31 Spectral indicators Simple bands: B1, B2, B3 2 bands combination (simple ratio:) B1/B2, B1/B3, B2/B3 Spatial heterogeneity indicators Standard deviation of pixels by field for B1, B2, B3 Coefficient of variation of pixels by field for B1, B2, B3 … 5.Method Satellite indicators

32 Comparative approach Comparison of indicators values of organic and conventional (not a threshold indicator value method) Selection of most discriminating indicators among those systematically computed Univariate and multivariate (Linear Discriminant Analysis) Indicator discrimination power = p.value of the Mann–Whitney–Wilcoxon (MWW) test 5.Method Statistical method

33 6. Results

34 Field measurements

35 6. Results Field measurements

36 6. Results Field measurements

37 Red/NIR 6. Results Satellite indicators: univariate - spectral

38 6. Results Satellite indicators: univariate – spatial heterogeneity Std. dev. Green

39 TYPE_BIO_CONV_OGM ~ Eff_PAI_P57 + SPOT_15112011_CV_L1 6. Results Satellite indicators: multivariate, Linear Discriminant Analysis

40 6. Results Satellite indicators: multivariate, Linear Discriminant Analysis

41 6. Results Satellite indicators: multivariate, Linear Discriminant Analysis

42 6. Results Satellite indicators: multivariate, Linear Discriminant Analysis

43 7. Discussion and conclusion

44 Differences are observed between cotton types For both field and satellite indicators Statistically significant Not enough pronounced with values ranges that largely overlap This prevents the use of these indicators alone to be the base of a robust discrimination But the method enables to target for priority field control, organic fields who present indicator values getting closer to the one of conventional or GM cotton fields Further research: Timely satellite acquisition! Identification of the ideal phenological stage for cotton monitoring 7. Discussion and conclusion General conclusion

45 Regarding the initial hypothesis Mixed results regarding the initial hypothesis: Most of the indicators: organic fields present significant lower general field development and higher spatial heterogeneity CCI indicators don’t show any significant difference between management types and the standard deviation of the canopy cover show a slightly lower spatial heterogeneity for organic fields 7. Discussion and conclusion

46 Satellite Indicators are questionable: A single image was acquired very late in the crop cycle No straight conclusion regarding the general relevance of the use of RS techniques in the study context Use of satellite images seems to be quite compromised given the unfavourable atmospheric conditions which are most of the time cloudy. Need for daily image acquisition for cloud free image? Trees in cotton fields can strongly influence the reflectance and the spatial heterogeneity (from no tree to a complete agroforestry system) 7. Discussion and conclusion Relevance of the use of satellite images in this context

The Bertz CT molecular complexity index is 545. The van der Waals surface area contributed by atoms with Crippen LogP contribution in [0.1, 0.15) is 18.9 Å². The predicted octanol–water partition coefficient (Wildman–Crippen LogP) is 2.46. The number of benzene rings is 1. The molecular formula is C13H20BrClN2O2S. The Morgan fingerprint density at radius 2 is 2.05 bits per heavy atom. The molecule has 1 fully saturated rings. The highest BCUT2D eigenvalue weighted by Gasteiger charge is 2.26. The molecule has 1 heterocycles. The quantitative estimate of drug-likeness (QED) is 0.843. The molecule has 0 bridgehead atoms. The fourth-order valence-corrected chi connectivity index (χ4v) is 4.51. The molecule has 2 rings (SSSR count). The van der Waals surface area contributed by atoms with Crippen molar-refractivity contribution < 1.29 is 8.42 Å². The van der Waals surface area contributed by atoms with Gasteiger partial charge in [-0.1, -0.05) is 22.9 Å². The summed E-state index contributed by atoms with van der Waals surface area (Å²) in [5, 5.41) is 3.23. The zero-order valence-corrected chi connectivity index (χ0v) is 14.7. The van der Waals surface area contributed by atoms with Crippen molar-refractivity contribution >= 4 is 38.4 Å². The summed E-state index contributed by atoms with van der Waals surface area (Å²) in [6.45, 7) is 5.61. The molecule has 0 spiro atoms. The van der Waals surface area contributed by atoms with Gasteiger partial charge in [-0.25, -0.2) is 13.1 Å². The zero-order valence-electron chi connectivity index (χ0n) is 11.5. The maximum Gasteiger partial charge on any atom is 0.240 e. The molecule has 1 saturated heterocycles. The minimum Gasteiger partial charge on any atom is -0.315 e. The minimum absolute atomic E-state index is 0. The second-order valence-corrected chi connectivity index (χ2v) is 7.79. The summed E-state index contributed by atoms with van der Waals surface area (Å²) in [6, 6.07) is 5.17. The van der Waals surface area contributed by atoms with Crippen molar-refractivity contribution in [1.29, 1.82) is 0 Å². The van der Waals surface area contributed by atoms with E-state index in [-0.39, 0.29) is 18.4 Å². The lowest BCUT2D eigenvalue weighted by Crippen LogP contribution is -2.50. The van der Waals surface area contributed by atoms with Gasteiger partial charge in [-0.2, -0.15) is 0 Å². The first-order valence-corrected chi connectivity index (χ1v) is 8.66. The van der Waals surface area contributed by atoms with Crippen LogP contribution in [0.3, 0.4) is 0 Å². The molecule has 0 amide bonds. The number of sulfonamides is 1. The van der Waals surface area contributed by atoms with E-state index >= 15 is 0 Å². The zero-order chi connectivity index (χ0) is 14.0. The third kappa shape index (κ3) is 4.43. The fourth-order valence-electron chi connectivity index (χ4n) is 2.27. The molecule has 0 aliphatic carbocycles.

47 Difference between cotton parcel is also due to other factors, difficult to take into account: The phenology stages that can strongly vary from one parcel, farmer or region to another due to varying seeding date, itself depending among other on the local climatic condition, with very localized rainfalls. Varying soil natural fertility Varying level of development of the farmers (fertilizer availability) 7. Discussion and conclusion Remaining obstacles

48 Given Lack of experience of organic cotton farmers Yields already achieved by the organic farmers “elite” which are close to the conventional ones If organic farming techniques are encouraged and tuned (increase of quantity of available organic fertilizers), the current gap between organic and non organic cotton yields would be considerably reduced 7. Discussion and conclusion Skills of organic farmers

49 Thank You !

50 Université de Liège - Belgique Acknowledgement The French “Centre National d’Etudes Spatiales” (CNES) through its « ISIS » program (« Incitation à l'utilisation Scientifique des Images SPOT ») that enabled to acquire a SPOT 5 image at low cost for this study. SPOT "© CNES (2012), distribution Spot Image S.A.", Http://www.isis-cnes.fr/IntroPage.do Http://www.isis-cnes.fr/IntroPage.do The “SOciété Burkinabé des FIbres TEXtiles” (SOFITEX) that allowed the field survey in conventional and GMO cotton fields. The National Union of Cotton Producers of Burkina Faso (UNPCB – Union Nationale des Producteurs de Coton du Burkina Faso) that enabled the field survey in organic cotton fields and accompanied the entire field survey. Helvetas Swiss Intercooperation Burkina Faso, for their important documentation on organic cotton production in Burkina Faso and their advices for the field survey preparation.

51 Contact information Arlon Campus Environnement (ACE) University of Liège (ULg) 185, Avenue de Longwy, 6700 Arlon Belgium Antoine DENISBernard TYCHON TEL0032 63 230 9970032 63 230 829 EmailAntoine.Denis@ulg.ac.beBernard.Tychon@ulg.ac.be Websitehttp://www.campusarlon.ulg.ac.be/